DC: Not as Bad as We Might Think

Overall contributions average 10% across UK’s FTSE100 companies and most charge less than 0.5% in fees.

(May 28, 2013) – Good news from the land of defined contribution (DC) – large employers are paying an average of 5.1% into their staff’s DC schemes.

Where employers provide the same contribution rate for all members, their contributions average 9.3% of pensionable pay, but it’s far more common for employers to vary their contributions according to how much employees are prepared to pay themselves.

Across the UK’s FTSE 100 employers, the average core employer contribution is 5.1%, with a further 5.1% available for members who take full advantage of matching contributions, taking the total to more than 10%.

The new statistics, unveiled by consultant Towers Watson, also showed that annual management charges were no more than 0.4% of the member’s account if they stayed in the default option, and that where companies automatically enrolled their staff into the DC fund more than 90% stayed in it.

Interestingly, DC funds which are overseen by trustees, as opposed contract-based funds, tended to have a smaller range of fund choices.

This seems to be a positive, as where fewer options were offered, members were more likely to actively choose their investment options. This echoed recent research on the outcomes of 401(k) funds, which showed that less is more.

Some 67% of contract-based schemes offer more than 50 investment choices, whereas 75% of trust-based schemes offer between five and 15.

Nico Aspinall, head of DC investment at Towers Watson, said: “Sometimes, more choice can mean less choosing. Selecting an option from a long list can appear more daunting. One third of contract-based schemes are now offering a narrower core fund range alongside the full menu in order to combine a manageable choice for most members with greater flexibility for experienced investors.”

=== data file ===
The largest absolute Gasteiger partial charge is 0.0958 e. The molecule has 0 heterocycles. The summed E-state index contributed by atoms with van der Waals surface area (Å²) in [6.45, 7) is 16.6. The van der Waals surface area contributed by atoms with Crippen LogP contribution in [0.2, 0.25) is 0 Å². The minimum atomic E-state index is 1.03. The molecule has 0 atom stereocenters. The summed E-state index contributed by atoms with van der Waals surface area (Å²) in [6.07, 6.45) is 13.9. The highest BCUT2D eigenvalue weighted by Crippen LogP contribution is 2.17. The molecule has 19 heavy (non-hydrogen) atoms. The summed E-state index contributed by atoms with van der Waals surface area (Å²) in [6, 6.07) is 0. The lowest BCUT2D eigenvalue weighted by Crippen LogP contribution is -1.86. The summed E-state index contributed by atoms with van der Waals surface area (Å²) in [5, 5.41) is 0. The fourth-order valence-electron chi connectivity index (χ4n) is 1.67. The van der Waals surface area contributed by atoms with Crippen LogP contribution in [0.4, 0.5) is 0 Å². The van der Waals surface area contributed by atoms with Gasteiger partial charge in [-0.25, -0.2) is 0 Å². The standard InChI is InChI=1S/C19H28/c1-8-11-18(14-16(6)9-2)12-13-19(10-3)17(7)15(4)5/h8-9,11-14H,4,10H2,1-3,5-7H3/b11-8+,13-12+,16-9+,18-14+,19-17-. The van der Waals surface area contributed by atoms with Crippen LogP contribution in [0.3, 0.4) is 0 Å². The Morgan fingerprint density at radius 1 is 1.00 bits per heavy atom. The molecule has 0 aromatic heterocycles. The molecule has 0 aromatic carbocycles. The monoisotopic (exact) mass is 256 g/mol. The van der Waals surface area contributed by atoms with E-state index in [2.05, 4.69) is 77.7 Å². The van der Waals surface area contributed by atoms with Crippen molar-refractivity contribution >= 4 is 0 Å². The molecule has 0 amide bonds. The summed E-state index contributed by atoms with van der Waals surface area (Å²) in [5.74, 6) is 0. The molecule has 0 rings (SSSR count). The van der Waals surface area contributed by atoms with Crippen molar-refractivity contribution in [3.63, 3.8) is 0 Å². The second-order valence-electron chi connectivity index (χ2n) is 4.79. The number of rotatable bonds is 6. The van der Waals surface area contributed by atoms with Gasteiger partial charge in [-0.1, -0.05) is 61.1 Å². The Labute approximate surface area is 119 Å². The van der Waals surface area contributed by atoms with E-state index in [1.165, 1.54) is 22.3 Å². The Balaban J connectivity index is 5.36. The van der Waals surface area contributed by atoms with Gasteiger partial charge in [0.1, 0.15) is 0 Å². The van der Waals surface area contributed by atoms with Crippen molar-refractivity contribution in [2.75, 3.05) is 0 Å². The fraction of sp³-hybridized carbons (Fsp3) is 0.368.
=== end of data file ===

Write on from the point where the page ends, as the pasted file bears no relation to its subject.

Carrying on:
Further good news was found when it came to charges levied by the funds on members:  74% of DC funds said that the Annual Management Charge (AMC) in their default investment option was 0.4% or less, a marked increase when compared with the 53% recorded in 2012.

There was little difference in fee levels between trust-based and contract-based funds, overall, the average AMC is 0.33% in trust-based schemes and 0.37% in contract-based schemes.

However, the gap is wider (0.22% and 0.38% respectively) if the comparison is confined to purely passive investments. 

The research comes at an interesting juncture for DC in the UK – last week, the Department for Work and Pensions said it would consult in the autumn on whether a charge cap should apply to the default investment option in all DC schemes.

But Towers Watson’s senior consultant Will Aitken said a charge cap may not make much immediate difference for large employers, and risked stifling innovation in investment strategy, given the best ways of balancing risk and return are often more expensive to implement.

One area on which all agree is that defined benefit (DB) has had its day in the UK – 34% of FTSE100 companies now have no employees who will receive DB benefits, including 27% who used to, but have now completely closed their schemes.

While closing to existing members is not yet quite the norm, there is evidence we are proceeding down that path.

“If the pace of hard closure seen in recent years continued, all FTSE100 companies’ schemes would be completely closed within a decade,” said Aitken.

“Bigger than expected deficits and the loss of National Insurance rebates from 2016 may lead more employers to do this sooner rather than later.”

Related News: Finding the Sweet Spot for DC Diversification and More 401(k) Options Mean Worse Outcomes